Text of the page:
hi guys, in complex metal ions... does anyone know the difference between the tetrahedral and square planar shape because tetrahedral has come up on a few exam q's but only square planar in the ocr textbook? thanks
Tetrahedral ones are 4 ligands spread all around the TM ion. Bond angles are 109 degrees.

Square planar is like octahedral, but with the top and bottom ligands missing. There are 4 ligands, bond angles are 90 degrees.
12. when working out [OH-] of something like Ca(OH2) and im given the Ca(OH2) conc. why do i have to multiply the conc by x2? i assumed
[Ca(OH2)=[OH-] but i know thats incorrect....
13. (Original post by Pandit Bandit)
when working out [OH-] of something like Ca(OH2) and im given the Ca(OH2) conc. why do i have to multiply the conc by x2? i assumed
[Ca(OH2)=[OH-] but i know thats incorrect....
if you write out the dissociation of Ca(OH)2 it will be
Ca(OH)2 -> Ca2+ + 2OH-
so its 1 mole of Ca(OH)2 : 2 moles of OH-
so you times the concentration by 2
14. ahh i see! thanks!
15. (Original post by maniRB)
Does anybody else feel that some module 3 based questions can be difficult? I have a really bad memory when it comes to all the colour changes during ligand substitution reactions and the colours of precipitates formed when NaOH is added to a transition metal ion! Any advice on what I should do?
Hey someone stated apparently we dont need to learn the colour changes??? I've spent ages learning it so I'm not really sure if we have to??? Can someone please clarify?
16. (Original post by hey-hey-hey)
Hey someone stated apparently we dont need to learn the colour changes??? I've spent ages learning it so I'm not really sure if we have to??? Can someone please clarify?
Yes we do have to learn them. For the ligand substituion reactions and the precipitation reactions
17. (Original post by hey-hey-hey)
Hey someone stated apparently we dont need to learn the colour changes??? I've spent ages learning it so I'm not really sure if we have to??? Can someone please clarify?
We need to know the colour changes that take place during the precipitation reactions with transition metals. We also need to know the colour changes of only a few ligand substitution reactions. I think they are Copper(II) ions with ammonia, Copper(II) ions with conc HCl, and Cobalt(II) ions with conc HCl.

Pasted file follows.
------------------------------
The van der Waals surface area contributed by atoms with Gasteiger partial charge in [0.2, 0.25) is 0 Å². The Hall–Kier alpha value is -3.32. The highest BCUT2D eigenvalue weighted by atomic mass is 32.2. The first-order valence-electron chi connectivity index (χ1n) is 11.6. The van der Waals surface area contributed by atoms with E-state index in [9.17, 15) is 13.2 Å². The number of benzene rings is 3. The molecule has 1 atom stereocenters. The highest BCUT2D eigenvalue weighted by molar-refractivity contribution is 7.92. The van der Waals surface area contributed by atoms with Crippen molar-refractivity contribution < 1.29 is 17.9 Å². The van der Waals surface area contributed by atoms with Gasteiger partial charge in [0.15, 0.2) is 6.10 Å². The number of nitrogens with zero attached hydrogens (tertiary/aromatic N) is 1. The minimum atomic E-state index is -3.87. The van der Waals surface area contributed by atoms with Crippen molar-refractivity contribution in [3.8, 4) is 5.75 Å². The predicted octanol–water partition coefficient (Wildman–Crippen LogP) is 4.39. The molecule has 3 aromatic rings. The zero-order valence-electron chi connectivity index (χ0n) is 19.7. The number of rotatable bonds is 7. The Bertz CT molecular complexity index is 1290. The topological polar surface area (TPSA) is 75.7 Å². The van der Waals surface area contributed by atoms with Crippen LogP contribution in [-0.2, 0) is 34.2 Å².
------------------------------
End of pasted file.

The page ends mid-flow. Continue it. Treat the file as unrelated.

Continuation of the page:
I think thats it.
18. (Original post by apo1324)
We need to know the colour changes that take place during the precipitation reactions with transition metals. We also need to know the colour changes of only a few ligand substitution reactions. I think they are Copper(II) ions with ammonia, Copper(II) ions with conc HCl, and Cobalt(II) ions with conc HCl.

I think thats it.
Which transition metal ones, though? The spec. isn't hugely clear if memory serves, and the textbook has a whole load...my teacher thinks it'll just be the Fe 2+ and 3+, the manganese/manganate, and a couple of other common ones.
19. (Original post by Vinchenko)
Which transition metal ones, though? The spec. isn't hugely clear if memory serves, and the textbook has a whole load...my teacher thinks it'll just be the Fe 2+ and 3+, the manganese/manganate, and a couple of other common ones.
There are 4 precipitation reactions involving transtion metals which we have to know the colour changes for (and they are shown in the book), I think.
20. (Original post by mazam)
Yes we do have to learn them. For the ligand substituion reactions and the precipitation reactions

(Original post by apo1324)
We need to know the colour changes that take place during the precipitation reactions with transition metals. We also need to know the colour changes of only a few ligand substitution reactions. I think they are Copper(II) ions with ammonia, Copper(II) ions with conc HCl, and Cobalt(II) ions with conc HCl.

I think thats it.
Thanks!! So all that revision isnt for nothing then...Thanks guys